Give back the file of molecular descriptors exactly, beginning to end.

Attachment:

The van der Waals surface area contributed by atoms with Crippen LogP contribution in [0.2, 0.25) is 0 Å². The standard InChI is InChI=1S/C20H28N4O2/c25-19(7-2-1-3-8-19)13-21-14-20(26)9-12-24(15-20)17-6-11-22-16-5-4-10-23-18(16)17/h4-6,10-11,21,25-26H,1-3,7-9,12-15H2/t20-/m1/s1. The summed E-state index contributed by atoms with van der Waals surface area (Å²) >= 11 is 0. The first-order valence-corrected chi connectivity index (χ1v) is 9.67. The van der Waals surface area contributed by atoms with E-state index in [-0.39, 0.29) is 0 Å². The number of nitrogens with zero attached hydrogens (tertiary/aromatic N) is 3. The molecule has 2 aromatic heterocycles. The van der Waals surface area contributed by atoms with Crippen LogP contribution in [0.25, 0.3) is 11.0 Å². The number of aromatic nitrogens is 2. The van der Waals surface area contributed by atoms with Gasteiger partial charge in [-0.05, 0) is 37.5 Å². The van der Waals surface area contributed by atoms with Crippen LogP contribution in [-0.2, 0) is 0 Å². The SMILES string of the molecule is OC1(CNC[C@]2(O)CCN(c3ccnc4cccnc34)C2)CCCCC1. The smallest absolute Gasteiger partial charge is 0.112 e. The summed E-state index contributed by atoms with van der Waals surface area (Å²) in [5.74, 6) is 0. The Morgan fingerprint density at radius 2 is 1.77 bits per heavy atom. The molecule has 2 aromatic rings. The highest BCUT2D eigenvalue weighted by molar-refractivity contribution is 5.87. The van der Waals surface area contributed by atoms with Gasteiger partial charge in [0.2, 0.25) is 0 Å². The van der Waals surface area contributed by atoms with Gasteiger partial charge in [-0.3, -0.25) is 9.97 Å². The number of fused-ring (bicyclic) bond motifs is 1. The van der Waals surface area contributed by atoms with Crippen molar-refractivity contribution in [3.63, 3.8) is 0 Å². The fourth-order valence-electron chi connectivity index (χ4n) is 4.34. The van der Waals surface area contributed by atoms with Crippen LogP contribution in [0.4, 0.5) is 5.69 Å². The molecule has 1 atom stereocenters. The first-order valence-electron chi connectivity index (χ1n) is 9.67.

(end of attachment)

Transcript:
The van der Waals surface area contributed by atoms with Crippen LogP contribution in [0.2, 0.25) is 0 Å². The standard InChI is InChI=1S/C20H28N4O2/c25-19(7-2-1-3-8-19)13-21-14-20(26)9-12-24(15-20)17-6-11-22-16-5-4-10-23-18(16)17/h4-6,10-11,21,25-26H,1-3,7-9,12-15H2/t20-/m1/s1. The summed E-state index contributed by atoms with van der Waals surface area (Å²) >= 11 is 0. The first-order valence-corrected chi connectivity index (χ1v) is 9.67. The van der Waals surface area contributed by atoms with E-state index in [-0.39, 0.29) is 0 Å². The number of nitrogens with zero attached hydrogens (tertiary/aromatic N) is 3. The molecule has 2 aromatic heterocycles. The van der Waals surface area contributed by atoms with Crippen LogP contribution in [0.25, 0.3) is 11.0 Å². The number of aromatic nitrogens is 2. The van der Waals surface area contributed by atoms with Gasteiger partial charge in [-0.05, 0) is 37.5 Å². The van der Waals surface area contributed by atoms with Crippen LogP contribution in [-0.2, 0) is 0 Å². The SMILES string of the molecule is OC1(CNC[C@]2(O)CCN(c3ccnc4cccnc34)C2)CCCCC1. The smallest absolute Gasteiger partial charge is 0.112 e. The summed E-state index contributed by atoms with van der Waals surface area (Å²) in [5.74, 6) is 0. The Morgan fingerprint density at radius 2 is 1.77 bits per heavy atom. The molecule has 2 aromatic rings. The highest BCUT2D eigenvalue weighted by molar-refractivity contribution is 5.87. The van der Waals surface area contributed by atoms with Gasteiger partial charge in [0.2, 0.25) is 0 Å². The van der Waals surface area contributed by atoms with Gasteiger partial charge in [-0.3, -0.25) is 9.97 Å². The number of fused-ring (bicyclic) bond motifs is 1. The van der Waals surface area contributed by atoms with Crippen molar-refractivity contribution in [3.63, 3.8) is 0 Å². The fourth-order valence-electron chi connectivity index (χ4n) is 4.34. The van der Waals surface area contributed by atoms with Crippen LogP contribution in [0.4, 0.5) is 5.69 Å². The molecule has 1 atom stereocenters. The first-order valence-electron chi connectivity index (χ1n) is 9.67.